Going from Web 1.0 to Web 2.0

“Web 2.0” captures a combination of innovations on the Web in recent years. A precise definition is not defined yet and many sites are hard to categorize with the binary label “Web 1.0” or “Web 2.0.” But there is a clear separation between a set of highly popular Web 2.0 sites such as Facebook and YouTube, and the “old Web.” These separations are visible when projected onto a variety of axes, such as technological (scripting and presentation technologies used to render the site and allow user interaction); structural (purpose and layout of the site); and sociological (notions of friends and groups).

These shifts collectively have implications for researchers seeking to model, measure, and predict aspects of these sites. Some methodologies which have grown up around the Web no longer apply here. A briefly description of the world of Web 2.0 and enumerate the key differences and new questions to be addressed plus, the discussion on specific problems for the networking research community to tackle. The try also to extrapolate the current trends and predict future directions. The intended audience consists of technical readers familiar with some of the basic properties of the Web and its measurement, and who seek to understand the new challenges presented by recent shifts in Web technology and philosophy.

At the outset there is the need to distinguish between the concepts of Web 2.0 and social networks. Web 2.0 is both a platform on which innovative technologies have been built and a space where users are treated as first class objects. The platform sense consist of various new technologies on which a variety of popular social networks, such as Facebook, MySpace, etc. have been built.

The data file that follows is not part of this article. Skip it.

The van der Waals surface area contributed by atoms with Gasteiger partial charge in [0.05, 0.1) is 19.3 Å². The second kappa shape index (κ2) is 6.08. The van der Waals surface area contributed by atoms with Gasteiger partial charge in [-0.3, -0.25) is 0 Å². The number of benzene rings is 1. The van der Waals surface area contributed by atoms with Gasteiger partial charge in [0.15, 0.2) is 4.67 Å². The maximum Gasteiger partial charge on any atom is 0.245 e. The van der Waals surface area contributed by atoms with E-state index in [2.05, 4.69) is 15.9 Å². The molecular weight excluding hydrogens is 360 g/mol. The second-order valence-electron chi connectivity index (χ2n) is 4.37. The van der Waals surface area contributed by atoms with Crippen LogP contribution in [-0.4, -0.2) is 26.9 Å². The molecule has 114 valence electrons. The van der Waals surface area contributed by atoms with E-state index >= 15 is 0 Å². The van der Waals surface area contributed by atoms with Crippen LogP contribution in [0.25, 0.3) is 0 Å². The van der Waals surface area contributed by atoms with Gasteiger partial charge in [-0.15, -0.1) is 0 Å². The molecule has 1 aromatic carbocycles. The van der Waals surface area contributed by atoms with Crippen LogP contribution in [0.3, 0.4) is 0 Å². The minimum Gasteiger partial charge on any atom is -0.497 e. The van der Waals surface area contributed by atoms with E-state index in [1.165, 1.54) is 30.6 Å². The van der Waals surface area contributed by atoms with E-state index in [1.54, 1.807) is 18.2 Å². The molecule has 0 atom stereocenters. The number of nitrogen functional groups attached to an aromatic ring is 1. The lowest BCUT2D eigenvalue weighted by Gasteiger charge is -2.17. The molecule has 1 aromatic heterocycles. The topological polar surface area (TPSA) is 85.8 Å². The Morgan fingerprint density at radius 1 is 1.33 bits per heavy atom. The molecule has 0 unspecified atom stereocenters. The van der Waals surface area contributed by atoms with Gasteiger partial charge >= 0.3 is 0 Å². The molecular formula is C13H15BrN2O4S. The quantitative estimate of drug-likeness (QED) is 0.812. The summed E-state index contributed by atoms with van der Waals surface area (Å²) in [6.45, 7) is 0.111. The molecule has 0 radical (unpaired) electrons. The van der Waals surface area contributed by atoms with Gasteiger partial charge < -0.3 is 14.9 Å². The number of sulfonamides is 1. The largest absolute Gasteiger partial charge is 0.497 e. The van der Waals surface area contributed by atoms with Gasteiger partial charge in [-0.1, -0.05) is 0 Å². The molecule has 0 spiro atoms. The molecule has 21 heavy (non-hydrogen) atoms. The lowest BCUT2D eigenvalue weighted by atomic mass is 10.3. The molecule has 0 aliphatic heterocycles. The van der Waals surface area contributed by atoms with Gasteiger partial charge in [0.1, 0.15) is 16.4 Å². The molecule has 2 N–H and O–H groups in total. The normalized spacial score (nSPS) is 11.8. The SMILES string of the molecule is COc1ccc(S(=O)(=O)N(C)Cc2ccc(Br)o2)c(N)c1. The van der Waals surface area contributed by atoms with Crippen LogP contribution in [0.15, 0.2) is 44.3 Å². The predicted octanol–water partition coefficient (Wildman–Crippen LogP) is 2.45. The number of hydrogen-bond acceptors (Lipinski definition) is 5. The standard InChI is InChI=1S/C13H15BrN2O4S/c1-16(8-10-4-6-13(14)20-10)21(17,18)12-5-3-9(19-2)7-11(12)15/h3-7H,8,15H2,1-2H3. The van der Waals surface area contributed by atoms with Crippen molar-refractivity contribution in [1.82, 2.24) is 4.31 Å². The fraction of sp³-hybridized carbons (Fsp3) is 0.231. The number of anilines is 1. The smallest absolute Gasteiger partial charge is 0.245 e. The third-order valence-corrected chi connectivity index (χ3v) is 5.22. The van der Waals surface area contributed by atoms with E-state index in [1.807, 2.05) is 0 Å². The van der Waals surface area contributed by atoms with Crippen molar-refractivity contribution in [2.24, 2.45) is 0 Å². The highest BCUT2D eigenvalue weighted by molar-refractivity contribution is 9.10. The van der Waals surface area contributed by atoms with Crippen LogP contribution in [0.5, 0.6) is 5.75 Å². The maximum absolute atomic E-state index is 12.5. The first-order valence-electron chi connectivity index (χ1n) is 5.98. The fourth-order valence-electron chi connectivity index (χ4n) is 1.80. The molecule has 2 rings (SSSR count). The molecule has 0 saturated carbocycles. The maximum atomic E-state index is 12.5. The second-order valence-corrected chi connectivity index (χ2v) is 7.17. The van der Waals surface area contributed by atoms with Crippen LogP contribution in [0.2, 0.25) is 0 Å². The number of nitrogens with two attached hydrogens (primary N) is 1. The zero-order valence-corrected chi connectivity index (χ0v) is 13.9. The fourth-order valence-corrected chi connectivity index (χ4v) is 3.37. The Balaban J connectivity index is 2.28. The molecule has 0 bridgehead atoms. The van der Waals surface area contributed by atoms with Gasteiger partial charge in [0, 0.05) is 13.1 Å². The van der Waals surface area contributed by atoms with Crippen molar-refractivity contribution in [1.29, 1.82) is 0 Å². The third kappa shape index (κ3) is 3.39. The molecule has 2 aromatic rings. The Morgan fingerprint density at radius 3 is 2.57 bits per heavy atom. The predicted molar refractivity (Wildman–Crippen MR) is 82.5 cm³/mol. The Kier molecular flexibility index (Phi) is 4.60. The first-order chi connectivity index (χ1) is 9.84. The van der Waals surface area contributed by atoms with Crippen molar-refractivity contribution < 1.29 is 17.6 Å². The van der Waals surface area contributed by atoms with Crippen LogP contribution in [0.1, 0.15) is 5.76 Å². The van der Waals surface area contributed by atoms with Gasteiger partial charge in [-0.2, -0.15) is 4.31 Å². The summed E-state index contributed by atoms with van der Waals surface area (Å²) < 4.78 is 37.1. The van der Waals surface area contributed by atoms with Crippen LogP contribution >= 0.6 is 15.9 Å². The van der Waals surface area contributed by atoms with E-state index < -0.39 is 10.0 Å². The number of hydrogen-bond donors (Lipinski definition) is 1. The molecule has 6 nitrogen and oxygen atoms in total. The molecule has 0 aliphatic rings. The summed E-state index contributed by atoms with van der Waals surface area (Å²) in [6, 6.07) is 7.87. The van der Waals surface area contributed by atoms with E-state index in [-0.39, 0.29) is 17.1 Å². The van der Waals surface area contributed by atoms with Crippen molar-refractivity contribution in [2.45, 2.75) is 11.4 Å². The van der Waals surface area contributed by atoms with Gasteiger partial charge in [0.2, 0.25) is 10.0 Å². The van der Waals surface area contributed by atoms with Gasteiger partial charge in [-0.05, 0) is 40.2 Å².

However, the essential difference between Web 1.0 and Web 2.0 is that content creators were few in Web 1.0 with the vast majority of users simply acting as consumers of content, while any participant can be a content creator in Web 2.0 and numerous technological aids have been created to maximize the potential for content creation. The democratic nature of Web 2.0 is exemplified by creations of large number of niche groups (collections of friends) who can exchange content of any kind (text, audio, video) and tag, comment, and link to both intra–group and extra–group “pages.” A popular innovation in Web 2.0 is “mashups,” which combine or render content in novel forms. For example, street addresses present in a classified advertisement database are linked with a map Web site to visualize the locations. Such cross–site linkage captures the generic concept of creating additional links between records of any semi–structured database with another database.

There is a significant shift in Internet traffic as a result of a dramatic increase in the usage of Web 2.0 sites. Most of the nearly half a billion users of online social networks continue to use Web 1.0 sites. However, there is an increasing trend in trying to fence social network user traffic to stay within the hosting sites. Intra–social network communication traffic (instant messages, e–mail, writing on shared boards etc.) stay entirely within the network and this has significant impact on the ability to measure such traffic from without.

The main focus is not doing speculation on the lifetimes of some of the currently popular Web 2.0 applications; for example, the constant stream of short messages that are sent to interested participants detailing minutiae of daily life. Instead the whole concentration is on technical issues and how work done earlier in Web 1.0 can benefit the ongoing work in Web 2.0.

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